Thom Smith | NatureWatch: Indigo buntings, little brown bats spotted in area

Posted
Q An indigo bunting [is] a first for me in my garden in Williamstown. He has stayed around for days (about 10 so far) and this evening, joined the doves ground feeding. In the morning, he was up on the feeder near the male rose-breasted grosbeak (whom I saw for the first time today ... each year, like clockwork, a pair appears when the leaves on the maple trees open up.)

Members of our nesting colony of little brown bats came back around the time the bunting arrived. I have bat babies here every year. I know in Vermont, you can report colonies to the state Fish and Wildlife Department. Do you know if anyone in Western Massachusetts cares to know about summer colonies producing little brown bat babies?

— Lori, Williamstown

A I have seen indigo buntings before, but this is the first spring that I have seen one checking one of my empty feeders here in Pittsfield. Such an attractive bird, and with a rose-breasted grosbeak it must have been doubly exciting for you!

Yes, Massachusetts is tracking bats. If there is a colony of 10 or more bats on your property, email Jennifer Longsdorf, bat conservation project coordinator, at jennifer.longsdorf@state.ma.us. Include the address, location, type of structure where the colony is (tree, building, attic, barn, shed or other outbuilding), approximately how many bats are in the colony, and approximately how long the bats have been there. This information will be used to help conserve the state's endangered population of little brown bats. Send in your reports before May 30 to be included in this year's study. However, reports will be accepted throughout the year.



Q Walking home from the polls in Great Barrington this morning, I found a robin's egg shell in the midst of a cemetery. There was no tree around, no obvious place for a nest. How do you think the shell got there? I'm afraid the answer may involve a predator or something else. A few steps farther along the path, I found a soft, papery little balloon. Seed pod? If so, what? Or one of those knobs that, if I remember correctly, contain an insect larva? We used to be fascinated by hard ones on milkweed stems as kids, back when milkweed was plentiful.

— Elizabeth, Great Barrington

A An egg, blue with no markings, is often a robin, but there are other birds with similar eggs, for instance the starling that is a cavity nester and would be less likely to have an egg or nest blow away. Regardless of what kind of egg it is, I think the wind destroyed the nest and scattered the eggs, releasing the contents. It could be the result of a predator in conjunction with the wind, or even a cowbird — not a predator, but a parasite, that removed the egg from the nest.

The brown-headed cowbird, a member of the blackbird family, does not make its own nests, but as it moves about, leaves eggs for others to hatch. More likely the egg was pushed overboard by a hatchling cowbird to make room for itself. Often, it's nest mates are of a smaller species, but not always.

Brown-headed cowbirds originally followed the herds of bison (buffalo) across the Great Plains, moving east as settlers cleared forests. Staying in one place, while the bison moved about scaring up grasshoppers and other insects would not give a pair time to make a nest and rear a family, so at some point they began dropping off their eggs for other birds to raise, and some 140 species have accommodated these vagabonds, often at the cost of the lives of their own young.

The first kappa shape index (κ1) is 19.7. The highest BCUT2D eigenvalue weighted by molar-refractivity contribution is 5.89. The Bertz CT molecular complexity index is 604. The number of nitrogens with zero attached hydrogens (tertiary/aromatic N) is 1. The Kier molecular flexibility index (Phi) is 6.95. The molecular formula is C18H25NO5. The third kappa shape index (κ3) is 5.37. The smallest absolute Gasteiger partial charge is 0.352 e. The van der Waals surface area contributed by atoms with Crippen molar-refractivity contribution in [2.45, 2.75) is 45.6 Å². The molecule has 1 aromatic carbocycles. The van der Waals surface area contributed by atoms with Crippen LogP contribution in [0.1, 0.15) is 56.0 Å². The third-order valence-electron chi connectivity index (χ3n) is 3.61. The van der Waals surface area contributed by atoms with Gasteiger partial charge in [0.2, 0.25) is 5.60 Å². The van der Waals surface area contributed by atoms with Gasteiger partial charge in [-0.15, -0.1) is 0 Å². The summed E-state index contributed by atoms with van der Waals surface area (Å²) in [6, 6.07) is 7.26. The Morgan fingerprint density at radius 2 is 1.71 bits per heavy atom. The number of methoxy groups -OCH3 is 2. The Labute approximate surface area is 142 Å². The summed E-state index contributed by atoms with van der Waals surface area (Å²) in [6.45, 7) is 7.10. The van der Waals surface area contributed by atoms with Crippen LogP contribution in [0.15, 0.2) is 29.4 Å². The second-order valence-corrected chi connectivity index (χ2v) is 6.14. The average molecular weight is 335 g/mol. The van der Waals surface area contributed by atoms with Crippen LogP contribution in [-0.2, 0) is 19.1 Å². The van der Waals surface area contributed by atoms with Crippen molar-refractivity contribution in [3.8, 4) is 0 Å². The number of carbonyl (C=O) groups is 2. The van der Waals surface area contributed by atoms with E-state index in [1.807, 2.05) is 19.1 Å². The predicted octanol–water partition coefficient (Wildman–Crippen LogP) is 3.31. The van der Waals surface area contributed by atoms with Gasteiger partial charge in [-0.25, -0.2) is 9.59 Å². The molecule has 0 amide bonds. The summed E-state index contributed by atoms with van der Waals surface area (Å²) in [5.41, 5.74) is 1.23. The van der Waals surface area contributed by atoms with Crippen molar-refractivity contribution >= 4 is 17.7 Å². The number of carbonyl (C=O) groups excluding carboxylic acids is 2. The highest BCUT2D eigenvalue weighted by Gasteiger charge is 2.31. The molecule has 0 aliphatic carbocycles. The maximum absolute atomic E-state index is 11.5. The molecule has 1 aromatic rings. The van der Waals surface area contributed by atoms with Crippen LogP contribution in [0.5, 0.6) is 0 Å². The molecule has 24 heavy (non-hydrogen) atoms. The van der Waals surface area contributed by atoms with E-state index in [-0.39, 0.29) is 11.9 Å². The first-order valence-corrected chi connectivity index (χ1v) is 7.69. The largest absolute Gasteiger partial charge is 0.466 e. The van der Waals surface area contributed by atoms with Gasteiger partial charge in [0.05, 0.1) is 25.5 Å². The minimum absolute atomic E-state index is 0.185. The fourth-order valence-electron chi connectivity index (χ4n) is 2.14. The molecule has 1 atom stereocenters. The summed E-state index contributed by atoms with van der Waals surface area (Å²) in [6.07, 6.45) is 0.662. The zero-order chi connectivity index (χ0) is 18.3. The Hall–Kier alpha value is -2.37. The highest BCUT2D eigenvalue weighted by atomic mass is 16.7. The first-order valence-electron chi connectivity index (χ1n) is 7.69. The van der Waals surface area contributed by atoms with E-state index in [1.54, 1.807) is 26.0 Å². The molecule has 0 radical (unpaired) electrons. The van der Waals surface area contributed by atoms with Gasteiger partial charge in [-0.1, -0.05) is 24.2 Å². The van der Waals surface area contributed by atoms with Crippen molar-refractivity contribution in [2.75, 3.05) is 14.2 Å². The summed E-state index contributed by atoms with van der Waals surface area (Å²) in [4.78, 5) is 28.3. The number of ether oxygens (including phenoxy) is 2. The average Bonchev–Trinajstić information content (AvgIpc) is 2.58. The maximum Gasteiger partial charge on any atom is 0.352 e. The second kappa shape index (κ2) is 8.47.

As for the round brown ball-like, paper-thin object, it is not a seed pod, but a gall. In this case, I believe it is the result of wasp larva, forcing the plant tissue to grow abnormally, forming these plant tissue swellings. Galls are usually found on foliage or twigs. Deformities such as these are caused by plant growth-regulating chemicals or stimuli produced by an insect or other arthropod pest species. In this case, an oak wasp.



READER COMMENTS

Birds and windows:
Birds see the reflection on the glass and think that it is a rival they need to vanquish. They will even peck a hole in a screen to get at the reflection.

There are commercial things available to help, with which I have had success. Wildlife stores often have thin plastic film with pictures on them of things like spiderwebs or pictures of predators, such as hawks, that can be put on the glass to help the bird see the glass and realize it is solid, as well as obscuring the reflection. I imagine one could also do their own with plastic film and a Sharpie. In Great Barrington, Wards Nursery and Garden Center has brightly colored magnets that look like butterflies or birds. They come in pairs, so you can easily attach them to the screen. They can be put over the holes in the screen to solve two problems — the bird attacking, and the tear in the screen — with one product. They work quite well and might be able to be installed on glass, too, although I haven't tried that.

As for people thinking they can put out food for wildlife and only attract the things they want to see or want to attract things, but then not deal with any inconvenience or damage they might cause, you do a great job of education on this issue!

— Francine



Thom Smith welcomes readers' questions and comments. Email him at Naturewatch@live.com or write him care of The Berkshire Eagle, 75 S. Church St., Pittsfield, MA 01201     


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